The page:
45,000 Social Media Gurus Can't Be Wrong

I read how Facebook's 5000-friends-limit may be harming us. I got scared.

British evolutionary psychologist Robin Dunbar's theory said people have "cognitive limits" to the number of social relationships we can maintain, and the most we can handle in a single LIFETIME is 150. After that, our brain explodes--or something like that.

We should be careful about trying to maintain thousands of relationships online. People are trying to make us see the difference between "contacts" and "relationships," or what old timers in our 40s used to dub "work friends" and real friends.

When people ask Facebook to allow them to have unlimited friends, do they know what they're getting themselves into? Just for a moment realize that most people who friend us on #FB are pretending to love us so they can make us think they are a guru. And then sell us a "how to" service we don't need!

With that I introduce a new term - the "socia"-path, the social networking version of the carpetbagger, a person who feels they are an online expert because they can corral so many people at one time. Careful of those people. They're not your pals. They want you to believe they can teach you how to easy money from the comfort of your La-z-Boy because they (45,000 of them exist, I'm told) succeed by working a four-hour week selling unnecessary online tools to companies who don't know better. But remember: these chatty "socia"-paths make money just like Madoff did: by making us believe that the buyer can be as rich as the seller. In '09 we learned that was not the case.

Who was it again that shall inherit the earth?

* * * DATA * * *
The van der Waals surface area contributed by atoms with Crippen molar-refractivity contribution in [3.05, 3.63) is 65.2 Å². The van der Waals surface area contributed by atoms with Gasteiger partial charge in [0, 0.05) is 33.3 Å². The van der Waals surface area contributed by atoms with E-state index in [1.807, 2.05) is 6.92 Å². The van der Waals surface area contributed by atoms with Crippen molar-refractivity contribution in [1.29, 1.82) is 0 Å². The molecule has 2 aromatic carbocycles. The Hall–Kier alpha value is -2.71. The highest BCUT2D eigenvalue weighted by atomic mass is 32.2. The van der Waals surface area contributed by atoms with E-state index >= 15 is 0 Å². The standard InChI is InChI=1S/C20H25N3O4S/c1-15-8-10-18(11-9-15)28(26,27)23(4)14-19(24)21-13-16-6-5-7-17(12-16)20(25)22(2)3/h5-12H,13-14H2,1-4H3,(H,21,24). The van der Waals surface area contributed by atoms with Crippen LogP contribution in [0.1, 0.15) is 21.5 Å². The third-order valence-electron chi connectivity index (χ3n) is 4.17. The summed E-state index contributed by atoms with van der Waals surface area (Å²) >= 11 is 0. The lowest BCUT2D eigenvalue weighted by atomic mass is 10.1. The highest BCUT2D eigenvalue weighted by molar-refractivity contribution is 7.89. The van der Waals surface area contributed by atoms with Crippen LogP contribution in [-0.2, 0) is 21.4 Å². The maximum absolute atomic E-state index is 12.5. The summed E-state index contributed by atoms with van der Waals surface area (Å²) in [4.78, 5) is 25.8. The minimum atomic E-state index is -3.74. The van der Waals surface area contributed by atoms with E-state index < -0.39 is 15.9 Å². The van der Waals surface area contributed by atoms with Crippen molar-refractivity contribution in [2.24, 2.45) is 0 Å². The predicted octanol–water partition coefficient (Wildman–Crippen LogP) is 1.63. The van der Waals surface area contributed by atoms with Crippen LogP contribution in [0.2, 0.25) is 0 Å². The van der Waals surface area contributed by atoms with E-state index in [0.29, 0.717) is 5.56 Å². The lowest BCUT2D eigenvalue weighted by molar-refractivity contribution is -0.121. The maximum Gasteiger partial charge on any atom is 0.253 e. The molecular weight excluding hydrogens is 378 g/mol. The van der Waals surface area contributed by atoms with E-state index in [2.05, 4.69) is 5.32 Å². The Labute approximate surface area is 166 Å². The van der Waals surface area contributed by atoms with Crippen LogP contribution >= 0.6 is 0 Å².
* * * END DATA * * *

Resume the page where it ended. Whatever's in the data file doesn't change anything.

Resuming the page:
Game On, Boys!

Are you as tired of hearing about the new DC insider's book Game Change as I am? Thought you'd say you were. I flipped through most of it at an airport Borders (does anyone work there?), and what cracked me up about its incessant "ah ha!" feel was that I, a National Enquirer reader had already deduced most of the scoops inside. I'm starting to think the Enquirer--and for the record, I read anything I can scoop up from those thinning racks--deserves a Pulitzer Prize for having the cojones to pursue "John Edwards: Sleazebag" when not even I took it seriously.

The authors of Game Change have been everywhere, at every turn, but just once I'd like to see them tilt their heads toward the Enquirer for giving them those leads. (The famous line about Mrs. Edwards refusing to believe her husband is "a monster" came from NE.) But they won't--because it's a supermarket rag known for some fabricated stories ("a friend said ...").

You know, if you think about it, Game Change's HarperCollins and the National Enquirer's American Media Inc. have a great deal in common:

Both are owned by unstoppable egotists who seek scoops inside every garbage can. Both spend a lot of cash reminding people of that first sentence. Both were targets of terrorists (check Wikipedia). And both are corporations that rehash so much inconsequential, by-the-byway news that I wonder if publishing cares more about Tori's motherhood tripe than anything real anyway!

Brazen Thought

Last year, everyone overused the word "woes" until it finally became meaningless. After all, whose troubles were worse? (See me shrug.) But there's a word in '10 that is used even more incorrectly--and often--in both journalism and advertising that it must be dropped. It's "brazen." Suddenly every move anyone makes is considered a brazen one. But I don't see anyone doing anything except tentatively and so with that I brazenly ask every single person to shut the hell up about what's considered gutsy and unbelievable.

That's it for today. Yes, those are real sheep.

-Richard Laermer